PageMaster/ex 2010 Frequently Asked Questions
- Can PageMaster/ex 2010 run on a machine other than an Exchange Server?
- Will PageMaster/ex 2010 cause a performance hit?
- If I am using the TAP or DTMF protocols, do the modems have to be connected to the Exchange Server?
- What kind of messaging volume can PageMaster/ex 2010 handle?
- Does any software need to be installed on the client end?
- Do I have to enter separate recipients for each pager even though the user has an Exchange mailbox?
- What if I want to increase the number of devices in my license?
- Why do I need PageMaster/ex 2010? My service providers already supplies an SMTP email address for each device.
No. PageMaster/ex 2010 integrates as a component of Exchange, so it must be installed on an Exchange Server that hosts the Hub Transport role.
No, the connector will not cause any noticeable decrease in performance of the Exchange Server. Only one component of PageMaster/ex is actually executed on the server... that is the paging service. The paging service spends most of its time idle, waiting for page requests or communication on a modem port.
Not necessarily, but it is preferred. There is no security risk in installing paging modems on the Exchange Server, as these modems are not configured for RAS, and are not set for auto answer.
If desired, however, modems can be remotely located and a redirector installed on the Exchange Server to redirect the communications to the remote modems. There are many third-party packages to accomplish this.
This question is difficult to answer, as there are several variables that come into play; The number of modems used, the number of PageMaster/ex connectors used, the number of different service providers, the baud rates at which each service provider operates, and so on.
As a general rule, PageMaster/ex was designed to be scalable, and paging volumes of up to 30,000 pages per day are easily obtainable.
No. Any Exchange mail client (i.e. Outlook) can be used to send text messages. The device will simply show up on the GAL (global address list) just as do any other Exchange mailbox. Users can then pick one or more devices as recipients and send the text message just as they would any other Email.
Do I have to enter separate recipients for each device even though the user has an Exchange mailbox?
Yes. If the device information were to be attached to the users Exchange mailbox, Exchange would have no way of knowing what messages were intended for the device (pager or cell phone) and what messages were intended for the users normal mailbox.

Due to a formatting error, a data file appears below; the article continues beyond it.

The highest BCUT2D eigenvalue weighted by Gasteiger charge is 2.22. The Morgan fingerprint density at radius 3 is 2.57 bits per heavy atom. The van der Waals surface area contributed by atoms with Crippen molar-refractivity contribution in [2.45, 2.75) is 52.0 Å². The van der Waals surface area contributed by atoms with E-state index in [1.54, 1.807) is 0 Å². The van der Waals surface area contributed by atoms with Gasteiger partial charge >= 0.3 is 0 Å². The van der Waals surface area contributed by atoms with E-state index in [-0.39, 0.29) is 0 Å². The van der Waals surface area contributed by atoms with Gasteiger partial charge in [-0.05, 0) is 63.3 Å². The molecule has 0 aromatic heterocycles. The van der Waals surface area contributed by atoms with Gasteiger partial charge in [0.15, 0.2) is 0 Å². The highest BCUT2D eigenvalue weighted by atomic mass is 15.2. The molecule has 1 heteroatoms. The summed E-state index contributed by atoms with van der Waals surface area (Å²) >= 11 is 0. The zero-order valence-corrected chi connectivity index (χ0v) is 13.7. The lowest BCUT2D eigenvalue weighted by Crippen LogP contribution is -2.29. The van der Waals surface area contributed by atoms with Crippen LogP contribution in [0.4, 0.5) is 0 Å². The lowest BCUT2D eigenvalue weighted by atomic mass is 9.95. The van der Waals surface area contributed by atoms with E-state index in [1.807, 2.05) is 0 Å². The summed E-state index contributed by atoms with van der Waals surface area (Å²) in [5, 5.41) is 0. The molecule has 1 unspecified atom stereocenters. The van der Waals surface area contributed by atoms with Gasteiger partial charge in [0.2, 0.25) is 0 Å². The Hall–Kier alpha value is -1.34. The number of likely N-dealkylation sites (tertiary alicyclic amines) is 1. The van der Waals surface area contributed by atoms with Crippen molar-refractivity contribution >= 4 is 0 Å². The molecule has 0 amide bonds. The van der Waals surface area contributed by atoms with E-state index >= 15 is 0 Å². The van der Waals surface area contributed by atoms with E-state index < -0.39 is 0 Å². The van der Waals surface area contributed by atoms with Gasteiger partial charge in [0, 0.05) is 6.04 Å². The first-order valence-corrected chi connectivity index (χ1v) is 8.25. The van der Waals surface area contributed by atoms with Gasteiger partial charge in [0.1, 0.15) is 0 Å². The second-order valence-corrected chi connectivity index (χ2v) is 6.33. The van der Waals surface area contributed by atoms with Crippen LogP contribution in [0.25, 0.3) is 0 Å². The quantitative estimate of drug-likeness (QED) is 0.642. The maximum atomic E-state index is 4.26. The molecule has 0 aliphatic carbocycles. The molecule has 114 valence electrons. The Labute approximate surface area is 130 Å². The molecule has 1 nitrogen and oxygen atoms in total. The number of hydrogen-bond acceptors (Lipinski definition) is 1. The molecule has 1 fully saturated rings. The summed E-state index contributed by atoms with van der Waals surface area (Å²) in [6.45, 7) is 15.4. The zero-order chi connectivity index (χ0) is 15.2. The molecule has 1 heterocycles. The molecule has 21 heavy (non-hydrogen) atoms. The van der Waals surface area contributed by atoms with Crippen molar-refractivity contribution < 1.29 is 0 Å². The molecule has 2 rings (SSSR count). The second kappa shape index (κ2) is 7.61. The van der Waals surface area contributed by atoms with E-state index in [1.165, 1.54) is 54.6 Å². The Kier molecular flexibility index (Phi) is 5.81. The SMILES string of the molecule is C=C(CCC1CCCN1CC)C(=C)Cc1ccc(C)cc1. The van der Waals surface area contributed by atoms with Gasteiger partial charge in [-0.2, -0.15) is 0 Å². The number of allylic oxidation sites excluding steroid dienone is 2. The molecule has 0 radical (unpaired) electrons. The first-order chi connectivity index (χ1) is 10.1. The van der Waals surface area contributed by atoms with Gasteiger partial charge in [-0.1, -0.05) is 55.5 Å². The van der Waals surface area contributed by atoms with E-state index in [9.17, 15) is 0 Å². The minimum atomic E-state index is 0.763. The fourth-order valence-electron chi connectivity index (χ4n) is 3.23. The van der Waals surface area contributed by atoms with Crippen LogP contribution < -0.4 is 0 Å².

In addition, there are many advantages to keeping the devices as separate recipients. As separate recipients, you can:
- Allow users to set up mail forwarding rules using the Out of Office Assistant or Rules Wizard. Since the devices are separate entries, they may be selected as destinations for a forwarding rule.
- Configure a separate SMTP address for each device, allowing the device to be reached directly from the Internet.
- Set up delivery restrictions on each device, allowing messages to be sent only from selected individuals
- Set up distribution lists of devices, allowing a text message to be sent to a group of devices at once.
You can upgrade your license at any time by purchasing a license upgrade from Omnitrend. The cost of a license upgrade is posted on the pricing table.
To order a license upgrade, contact Omnitrend Sales.
Why do I need PageMaster/ex 2010? My service providers already supplies an SMTP email address for each device.
SMTP is an email protocol. Text messaging protocols were created to allow direct, 2-way access to the text messaging terminals at the service provider.
There are several disadvantages to using SMTP for text messaging:
SMTP mail can often be timely, but inherent delays in routing and mail server congestion can often cause the SMTP message containing the text message to be delayed getting to the service provider. Text messaging protocols provide a direct connection to the equipment that issues the messages to the transmission equipment.
SMTP mail is not 100% guaranteed delivery. If the message is delayed, or fails to get to the service provider, you will never know. Text messaging protocols provide a 2-way communication between PageMaster/ex and the service provider to insure the message was received. In addition, most service providers support multiple protocols giving you a backup path should the primary fail. This failover is automatic with PageMaster/ex, insuring you of the highest reliability for your text messaging.
SMTP mail is not secure, so the content of your text messages are subject to interception by unwanted parties. Internet-based text messaging protocols are much less subject to intercept as they are direct TCP/IP connections to the service provider... messages are not bounced from server to server. In addition, modem based protocols, leased line connections, and dedicated frame relay connections can be used to insure complete privacy.
Sending text messages via SMTP does not allow for control over the content of the text message. PageMaster/ex allows you to define what and how much of the message is delivered to the device.
For larger enterprise applications, SMTP simply is not sufficient to handle a large volume of text messaging. PageMaster/ex is quite scalable. Volumes of 30,000+ text messages per day are easily achievable using text messaging protocols.